British comedian Sacha Baron Cohen revealed that before he became famous for Ali G, he performed a sweaty Hasidic character at Jewish retirement homes.
In an unusually candid Jewish-themed interview on Monday’s nearly two-hour “WTF with Marc Maron” podcast, Baron Cohen, 45, said he and his older brother as teenagers did a routine that he jokingly called “the schvitzing brothers.”
“I was about 16, and we would dress as Hasidic Jews and sing Jewish songs. And one of the songs was this song called ‘Schvitzing,’ which was about how these Hasidic Jews get so hot that they end up shaving their beards and taking their clothes off and actually converting to Christianity at the end. And it would go down terribly. I mean these old-age homes would hate it,” Baron Cohen told Maron, a fellow Jewish comedian.
But Baron Cohen said he was “discovered” doing the routine, which emerged from sketches he wrote in the Zionist youth group Habonim Dror, and given a comedy show on British television.
“I started doing this cable show when I was 23. And it had about 40 viewers,” he said. “But I was doing these characters, and one of the characters was this early form of Ali G.”
Baron Cohen said his Jewish background helped him create Ali G, whom he described as an ethnically ambiguous British youth who wants to be African-American.
Baron Cohen was raised by Jewish parents in what he called a “pretty Jewish neighborhood, kind of middle class” in northwest London. His dad was an accountant, and his mother, who was born in Israel (to a German Jewish family that hated “Diaspora jokes”), taught exercise classes in the living room to “Jewish ladies from nearby,” he said.
“There was part of me that identified [with Ali G] as this kind of nebbishy kid who saw this rising movement of hip-hop,” he said. “And we fully embraced it. We got into the graffiti and the language. And so Ali G, as a result, I had a lot of knowledge about early hip-hop.”
When “Da Ali G Show” first appeared on British TV in 2000, Baron Cohen said, various ethnic communities laid claim to him — from Greeks to Pakistanis to blacks. After it came out that Baron Cohen was Jewish, though, he was accused of racism.
Having studied racism and Nazism while an undergraduate student at Cambridge University and marched against racists, fascists and neo-Nazis, Baron Cohen wanted to defend himself — but he held back, and it paid off, he said.
After a week of public debate, he said, the media concluded on their own that he wasn’t racist — and in the meantime, he had become a household name in Britain. Baron Cohen went on to international fame for Borat, Bruno and Admiral General Aladeen, among other characters. He is now promoting his new movie, “The Brothers Grimsby.”
As he described on “WTF,” Baron Cohen’s comedy has often been “undercover,” meaning he has stayed in character to provoke reactions from unsuspecting real people — often pushing the limits of free speech and putting himself in physical danger.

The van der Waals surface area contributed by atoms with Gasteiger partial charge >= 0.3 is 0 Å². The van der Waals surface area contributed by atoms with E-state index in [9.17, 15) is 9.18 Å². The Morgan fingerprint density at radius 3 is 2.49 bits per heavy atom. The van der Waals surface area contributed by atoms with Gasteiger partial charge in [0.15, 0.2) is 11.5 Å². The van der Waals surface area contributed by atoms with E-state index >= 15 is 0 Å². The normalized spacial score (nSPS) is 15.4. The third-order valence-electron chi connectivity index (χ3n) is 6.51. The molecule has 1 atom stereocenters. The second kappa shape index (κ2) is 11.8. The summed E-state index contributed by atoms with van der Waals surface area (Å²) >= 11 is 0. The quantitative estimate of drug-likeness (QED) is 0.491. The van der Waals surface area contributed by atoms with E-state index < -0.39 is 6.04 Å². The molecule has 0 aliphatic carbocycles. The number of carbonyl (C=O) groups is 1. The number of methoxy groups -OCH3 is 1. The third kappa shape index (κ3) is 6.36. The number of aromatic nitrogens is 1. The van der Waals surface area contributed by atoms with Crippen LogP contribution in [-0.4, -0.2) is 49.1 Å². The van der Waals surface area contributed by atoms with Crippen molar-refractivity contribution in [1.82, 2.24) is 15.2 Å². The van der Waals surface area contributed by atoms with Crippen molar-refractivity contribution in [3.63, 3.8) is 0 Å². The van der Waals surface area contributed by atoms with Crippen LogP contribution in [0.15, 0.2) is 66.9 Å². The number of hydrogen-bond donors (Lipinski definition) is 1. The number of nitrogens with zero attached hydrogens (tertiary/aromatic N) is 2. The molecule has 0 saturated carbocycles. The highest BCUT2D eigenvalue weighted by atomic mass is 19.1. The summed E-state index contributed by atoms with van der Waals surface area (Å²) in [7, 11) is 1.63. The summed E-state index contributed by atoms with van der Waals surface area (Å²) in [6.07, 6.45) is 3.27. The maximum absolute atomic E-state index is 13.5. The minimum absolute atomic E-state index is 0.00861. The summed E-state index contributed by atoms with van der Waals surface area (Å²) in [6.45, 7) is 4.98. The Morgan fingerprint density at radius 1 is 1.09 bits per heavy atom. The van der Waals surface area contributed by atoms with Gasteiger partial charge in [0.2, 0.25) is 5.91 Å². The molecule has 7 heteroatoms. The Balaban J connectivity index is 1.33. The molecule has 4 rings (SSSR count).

In the 2006 mockumentary “Borat,” Baron Cohen humorously exposed American racism and anti-Semitism. In one scene, Borat, a boorish Kazakh journalist (whose supposed native Kazakh is actually Hebrew), leads a bar in Tucson, Arizona, in a country Western rendition of “Throw the Jew Down the Well.”
Baron Cohen agreed with Maron that the bar patrons may not have hated Jews, but he said he was parodying their willingness to accept such hatred.
“I think it shows not necessarily that they’re anti-Semitic. But I think the dangerous thing is people who are indifferent about evil people,” he said, referencing renowned Holocaust scholar Ian Kershaw’s line: “The path to Auschwitz was paved with indifference.”
“How much does your Jewishness or your faith inform your way of thinking?” Maron asked Baron Cohen, who has family in Israel and spent a year on Kibbutz Rosh Hanikra after high school.
“Well, I don’t think that much really,” Baron Cohen replied — a somewhat confusing response given the rest of the interview.
By way of explanation, he cited his undergraduate thesis on why so many Jews were involved in the American civil rights movement.
“My research and my conclusion was basically Jews in America at the time were the most liberal ethnic group, and they were probably the most activist group in any liberal political movement,” he said. “But really the kids who were getting involved weren’t getting involved as Jews.
“So I think I didn’t get involved in comedy or any of this stuff because I’m a Jew. I think there’s probably some reason that Jews are over-involved in the comic community. I don’t know. I mean why are you involved? You think it’s because you’re Jewish?”
Maron responded, “There was a period where I separated myself from my Jewish identity. I refused to talk about being a Jew on stage because you wouldn’t necessarily know I was a Jew immediately, and I got very annoyed with the stereotype of the Jew, and I didn’t want to fall into that. Now I’m a little less worried about it. Like if I’m going to become an old Jew of some sort, I’ll take it.”